Free Trade In Latin America And The Caribbean

Submitted By pao72blanco
Words: 2697
Pages: 11

The initiative to implement free trade in Latin America and the Caribbean began in the 1990’s. The Summit of the Americas was held in Miami in 1994. This was the beginning to homogenize all economies of the Western world under a single sign. The heads of state and government from 34 countries agreed to establish the FTAA, or Free Trade Agreement of the Americas, which would progressively reduce barriers to trade and investment. These negotiations appeared in the media as a new continental alliance for integration, obeying the logic of interests, and trading blocs rather than a regional agreement for the development of the region. Initiatives for the American continental integration are not new, but result from multiple regional agreements initiated by the decades of 50 and 60 in Latin America. (Devlin, Estevadeorda, Salamanca 5)
What began as an idea itself was particular pressure not to stay out of international trade, but integration into the dynamics of globalization to get goods essentially international. While trying to stop the growth of Asian economies with high growth and low costs and put into comparison as role models for dependent economies. However, the processes that includes the continued entry of transnational companies in the regions of Latin America and the Caribbean to revitalize trade agreements dating back some years earlier. The Andean Free Trade Agreements (TCL), closed by Colombia and Peru, put in conflict the Andean Community of Nations (CAN).
The crisis was caused by the Association of Free Trade in Latin America and the Caribbean (ALALC) in the mid-60’s, when the sticking point was the non-removal of agricultural structures, forming another block known as Cartagena Agreement/Andean Pact in 1969 and later known as CAN. It was configured with the same structures as ALALC, or hegemonic principles, the prospect of entering markets weaker. (O’Keefe, 11)
In the 70’s, intervention nationalist governments like that of Salvador Allende in Chile and Juan José Torres in Bolivia, legal provisions put restrictions on foreign capital: delimitation of areas for investment, progressive nationalization of enterprises, inaccessibility to local credit limits on profit repatriation, registration and control of technology provisions that were left out in the mid 70's. The promotional role of the state, industrial complementation, ideological pluralism, and the increasing penetration of multinational companies, sector programming, and others were overturned by the wave of dictatorships throughout Latin America, and fascist regimes. This led to a regression political, institutional, cooperative integration, while the implementation of neoliberal fundamentalism in all regional blocs and the signing of tighter integration processes under the umbrella of free trade agreements.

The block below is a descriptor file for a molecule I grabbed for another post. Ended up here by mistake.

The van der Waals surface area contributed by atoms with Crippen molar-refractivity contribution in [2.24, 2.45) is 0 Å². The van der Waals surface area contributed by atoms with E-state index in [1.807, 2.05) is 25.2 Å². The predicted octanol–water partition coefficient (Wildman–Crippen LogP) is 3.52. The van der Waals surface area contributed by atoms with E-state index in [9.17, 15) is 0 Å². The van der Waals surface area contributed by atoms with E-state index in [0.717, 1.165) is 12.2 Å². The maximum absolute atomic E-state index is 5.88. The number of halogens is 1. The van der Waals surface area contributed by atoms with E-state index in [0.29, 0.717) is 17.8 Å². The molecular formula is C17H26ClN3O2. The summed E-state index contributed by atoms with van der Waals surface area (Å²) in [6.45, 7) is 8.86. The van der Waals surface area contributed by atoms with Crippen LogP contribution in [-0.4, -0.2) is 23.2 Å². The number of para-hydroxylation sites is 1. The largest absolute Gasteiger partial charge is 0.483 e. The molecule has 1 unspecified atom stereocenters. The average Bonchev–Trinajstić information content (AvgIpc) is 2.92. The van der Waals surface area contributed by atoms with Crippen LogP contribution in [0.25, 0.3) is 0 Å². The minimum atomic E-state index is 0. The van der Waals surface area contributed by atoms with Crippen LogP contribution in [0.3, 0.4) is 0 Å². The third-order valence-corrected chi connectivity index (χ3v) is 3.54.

It was from the creation of the World Trade Organization that the U.S. pressured all the blocks of nations to form regional free trade areas, taking shape only in 1994 with the creation of the FTAA. The basis of these agreements was to follow the guidelines set by the International Monetary Fund (IMF) and World Bank (WB) in economic policy.
In addition to the FTAA is a series of Treaties that include bilateral and multilateral agreements with the United States, CAFTA (CAFTA), which is the treaty between the Dominican Republic, Costa Rica, El Salvador, Guatemala, Honduras, Nicaragua and the United States. The Treaty includes not only trade but other mechanisms. It is more decisive in terms of the sovereignty of countries with government bans, yet with exceptions for foreign companies for investment, non-discriminatory treatment, intellectual property rights, market access, flexible services and access to public tenders. In other words, the transformation of privileges guaranteed rights for transnational corporations, which can be secured to the extent that their ratification by the legislative bodies makes TLCA-US a Law of the Republic, giving